The City of Uruk worshiped its patron goddess Inanna, also known as Ishtar. She was the goddess of love, war and sex. Her temple was known to be a place of prostitution and it was one of her prostitutes, a woman known as Shamhat, who was assigned the task of transforming Enkidu into a civilized man. Once this was done, Enkidu was so outraged with the king's treatment of women that he confronted the king in what resulted in a brutal fight between the two men. Because Enkidu was the first man that Gilgamesh could not easily defeat, he became fast friends with Enkidu.

Enkidu assisted King Gilgamesh and his army in stopping an attack by King Aga of Kish during his time in Uruk. King Aga was taken captive in the middle of his own army, but was spared by King Gilgamesh (Black, 1998). Following this great victory, the two were sent on a quest by the god Enlil to Cedar Forest, the earthly home of the Sumerian gods. The friends defeated the feared Humbaba, the monstrous, immortal guardian of Cedar Forest who protected the woods from mankind. Once Humbaba was dead, the friends defied the gods by cutting down many trees in the ancient forest to create a raft and returned to Uruk with Humbaba's head.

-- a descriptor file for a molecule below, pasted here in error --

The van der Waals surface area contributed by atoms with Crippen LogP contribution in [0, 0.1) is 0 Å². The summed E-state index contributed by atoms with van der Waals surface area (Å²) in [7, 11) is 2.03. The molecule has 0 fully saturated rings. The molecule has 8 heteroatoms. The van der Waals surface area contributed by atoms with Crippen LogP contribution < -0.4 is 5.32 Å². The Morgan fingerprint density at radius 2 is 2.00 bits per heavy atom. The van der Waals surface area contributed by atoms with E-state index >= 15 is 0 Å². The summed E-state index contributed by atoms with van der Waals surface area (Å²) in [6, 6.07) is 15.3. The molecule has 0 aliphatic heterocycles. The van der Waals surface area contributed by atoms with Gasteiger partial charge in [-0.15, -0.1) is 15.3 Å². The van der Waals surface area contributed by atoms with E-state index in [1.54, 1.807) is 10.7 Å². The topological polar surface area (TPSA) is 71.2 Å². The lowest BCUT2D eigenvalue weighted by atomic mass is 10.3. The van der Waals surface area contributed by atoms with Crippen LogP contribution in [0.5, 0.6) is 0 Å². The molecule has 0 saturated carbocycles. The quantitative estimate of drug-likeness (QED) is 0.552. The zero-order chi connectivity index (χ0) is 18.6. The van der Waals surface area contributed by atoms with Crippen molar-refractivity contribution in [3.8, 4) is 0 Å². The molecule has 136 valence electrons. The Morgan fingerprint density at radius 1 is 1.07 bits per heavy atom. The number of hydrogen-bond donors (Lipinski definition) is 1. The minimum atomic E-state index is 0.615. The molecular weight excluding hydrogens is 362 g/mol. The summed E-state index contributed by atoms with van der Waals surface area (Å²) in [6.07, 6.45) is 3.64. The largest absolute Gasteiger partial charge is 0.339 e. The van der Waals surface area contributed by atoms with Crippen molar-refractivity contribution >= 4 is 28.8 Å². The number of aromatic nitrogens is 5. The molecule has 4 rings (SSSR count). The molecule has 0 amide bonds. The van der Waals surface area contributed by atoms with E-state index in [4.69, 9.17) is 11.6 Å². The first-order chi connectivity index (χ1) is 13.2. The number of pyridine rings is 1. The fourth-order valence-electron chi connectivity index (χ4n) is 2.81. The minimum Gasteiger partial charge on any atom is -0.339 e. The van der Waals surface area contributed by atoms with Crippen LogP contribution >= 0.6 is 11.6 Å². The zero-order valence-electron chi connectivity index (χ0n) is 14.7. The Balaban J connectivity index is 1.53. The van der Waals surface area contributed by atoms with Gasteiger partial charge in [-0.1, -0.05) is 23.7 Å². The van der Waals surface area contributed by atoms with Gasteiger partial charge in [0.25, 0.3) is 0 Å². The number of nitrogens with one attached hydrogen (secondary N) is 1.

Once the heroes returned, Inanna (Ishtar) offered herself to King Gilgamesh to become his bride. When he refused her advances, she became enraged and forced her father, the god Anu, to give her access to the Bull of Heaven. She unleashed the great bull on the City of Uruk as revenge. It created much destruction to both the city and the crops needed to feed the people. Gilgamesh and Enkidu had no choice but to kill the Bull of Heaven to save Uruk.

The gods then decided that because Gilgamesh and Enkidu killed Humbaba, killed the Bull of Heaven, and ravaged the virgin timber of Cedar Forest that one of them must die. As Gilgamesh was three-quarter god, Enkidu was shown a dream that he would die. He was so distraught at his own death and leaving his friend that he became sick and died. A distraught Gilgamesh went into the forest to mourn the loss of his friend. He eventually decided to seek Utnapishtim, the only man to have been granted immortality by the gods for his deeds in surviving the great flood.